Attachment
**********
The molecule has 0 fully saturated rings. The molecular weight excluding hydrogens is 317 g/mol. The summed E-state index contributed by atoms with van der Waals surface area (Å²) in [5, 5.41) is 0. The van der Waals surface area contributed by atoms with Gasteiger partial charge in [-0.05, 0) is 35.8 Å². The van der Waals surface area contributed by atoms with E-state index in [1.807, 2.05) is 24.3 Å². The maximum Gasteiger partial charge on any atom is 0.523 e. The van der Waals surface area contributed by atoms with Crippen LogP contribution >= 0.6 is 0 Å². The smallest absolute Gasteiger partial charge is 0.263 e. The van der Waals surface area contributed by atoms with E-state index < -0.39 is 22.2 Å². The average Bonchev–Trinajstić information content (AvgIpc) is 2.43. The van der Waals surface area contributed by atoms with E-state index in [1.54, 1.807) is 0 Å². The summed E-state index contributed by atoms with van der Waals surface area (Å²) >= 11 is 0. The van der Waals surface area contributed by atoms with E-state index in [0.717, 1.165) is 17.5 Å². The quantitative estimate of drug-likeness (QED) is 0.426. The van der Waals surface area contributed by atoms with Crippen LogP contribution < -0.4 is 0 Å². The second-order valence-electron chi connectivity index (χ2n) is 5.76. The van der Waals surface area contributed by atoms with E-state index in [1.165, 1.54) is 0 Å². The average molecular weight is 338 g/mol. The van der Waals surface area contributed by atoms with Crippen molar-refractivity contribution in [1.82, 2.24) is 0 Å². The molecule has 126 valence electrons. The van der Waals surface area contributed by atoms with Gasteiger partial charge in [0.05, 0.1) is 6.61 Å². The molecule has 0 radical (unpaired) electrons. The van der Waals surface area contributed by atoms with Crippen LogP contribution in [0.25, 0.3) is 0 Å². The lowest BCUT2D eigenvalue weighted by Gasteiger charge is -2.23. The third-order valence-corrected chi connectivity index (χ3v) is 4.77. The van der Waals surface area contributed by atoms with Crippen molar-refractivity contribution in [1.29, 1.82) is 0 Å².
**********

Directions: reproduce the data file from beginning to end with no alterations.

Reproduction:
The molecule has 0 fully saturated rings. The molecular weight excluding hydrogens is 317 g/mol. The summed E-state index contributed by atoms with van der Waals surface area (Å²) in [5, 5.41) is 0. The van der Waals surface area contributed by atoms with Gasteiger partial charge in [-0.05, 0) is 35.8 Å². The van der Waals surface area contributed by atoms with E-state index in [1.807, 2.05) is 24.3 Å². The maximum Gasteiger partial charge on any atom is 0.523 e. The van der Waals surface area contributed by atoms with Crippen LogP contribution >= 0.6 is 0 Å². The smallest absolute Gasteiger partial charge is 0.263 e. The van der Waals surface area contributed by atoms with E-state index < -0.39 is 22.2 Å². The average Bonchev–Trinajstić information content (AvgIpc) is 2.43. The van der Waals surface area contributed by atoms with E-state index in [1.54, 1.807) is 0 Å². The summed E-state index contributed by atoms with van der Waals surface area (Å²) >= 11 is 0. The van der Waals surface area contributed by atoms with E-state index in [0.717, 1.165) is 17.5 Å². The quantitative estimate of drug-likeness (QED) is 0.426. The van der Waals surface area contributed by atoms with Crippen LogP contribution < -0.4 is 0 Å². The second-order valence-electron chi connectivity index (χ2n) is 5.76. The van der Waals surface area contributed by atoms with E-state index in [1.165, 1.54) is 0 Å². The average molecular weight is 338 g/mol. The van der Waals surface area contributed by atoms with Crippen molar-refractivity contribution in [1.82, 2.24) is 0 Å². The molecule has 126 valence electrons. The van der Waals surface area contributed by atoms with Gasteiger partial charge in [0.05, 0.1) is 6.61 Å². The molecule has 0 radical (unpaired) electrons. The van der Waals surface area contributed by atoms with Crippen LogP contribution in [0.25, 0.3) is 0 Å². The lowest BCUT2D eigenvalue weighted by Gasteiger charge is -2.23. The third-order valence-corrected chi connectivity index (χ3v) is 4.77. The van der Waals surface area contributed by atoms with Crippen molar-refractivity contribution in [1.29, 1.82) is 0 Å².